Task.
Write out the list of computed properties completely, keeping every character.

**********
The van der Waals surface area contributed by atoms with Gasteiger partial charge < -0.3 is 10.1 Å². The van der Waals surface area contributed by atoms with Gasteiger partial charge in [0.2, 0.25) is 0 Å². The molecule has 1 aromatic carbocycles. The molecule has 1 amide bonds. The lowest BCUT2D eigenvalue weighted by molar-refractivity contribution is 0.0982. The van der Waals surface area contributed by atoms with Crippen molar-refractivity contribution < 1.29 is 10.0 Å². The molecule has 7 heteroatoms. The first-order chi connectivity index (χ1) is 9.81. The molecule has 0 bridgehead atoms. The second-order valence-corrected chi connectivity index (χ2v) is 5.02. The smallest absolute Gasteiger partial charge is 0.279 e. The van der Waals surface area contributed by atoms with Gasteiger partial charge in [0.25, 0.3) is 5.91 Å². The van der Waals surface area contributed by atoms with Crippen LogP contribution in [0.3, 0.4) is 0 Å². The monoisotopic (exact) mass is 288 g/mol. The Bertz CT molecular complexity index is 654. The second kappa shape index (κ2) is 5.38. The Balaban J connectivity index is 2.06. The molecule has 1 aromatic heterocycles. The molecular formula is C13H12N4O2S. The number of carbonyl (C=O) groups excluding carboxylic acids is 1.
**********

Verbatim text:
The van der Waals surface area contributed by atoms with Gasteiger partial charge < -0.3 is 10.1 Å². The van der Waals surface area contributed by atoms with Gasteiger partial charge in [0.2, 0.25) is 0 Å². The molecule has 1 aromatic carbocycles. The molecule has 1 amide bonds. The lowest BCUT2D eigenvalue weighted by molar-refractivity contribution is 0.0982. The van der Waals surface area contributed by atoms with Crippen molar-refractivity contribution < 1.29 is 10.0 Å². The molecule has 7 heteroatoms. The first-order chi connectivity index (χ1) is 9.81. The molecule has 0 bridgehead atoms. The second-order valence-corrected chi connectivity index (χ2v) is 5.02. The smallest absolute Gasteiger partial charge is 0.279 e. The van der Waals surface area contributed by atoms with Gasteiger partial charge in [0.25, 0.3) is 5.91 Å². The van der Waals surface area contributed by atoms with Crippen LogP contribution in [0.3, 0.4) is 0 Å². The monoisotopic (exact) mass is 288 g/mol. The Bertz CT molecular complexity index is 654. The second kappa shape index (κ2) is 5.38. The Balaban J connectivity index is 2.06. The molecule has 1 aromatic heterocycles. The molecular formula is C13H12N4O2S. The number of carbonyl (C=O) groups excluding carboxylic acids is 1.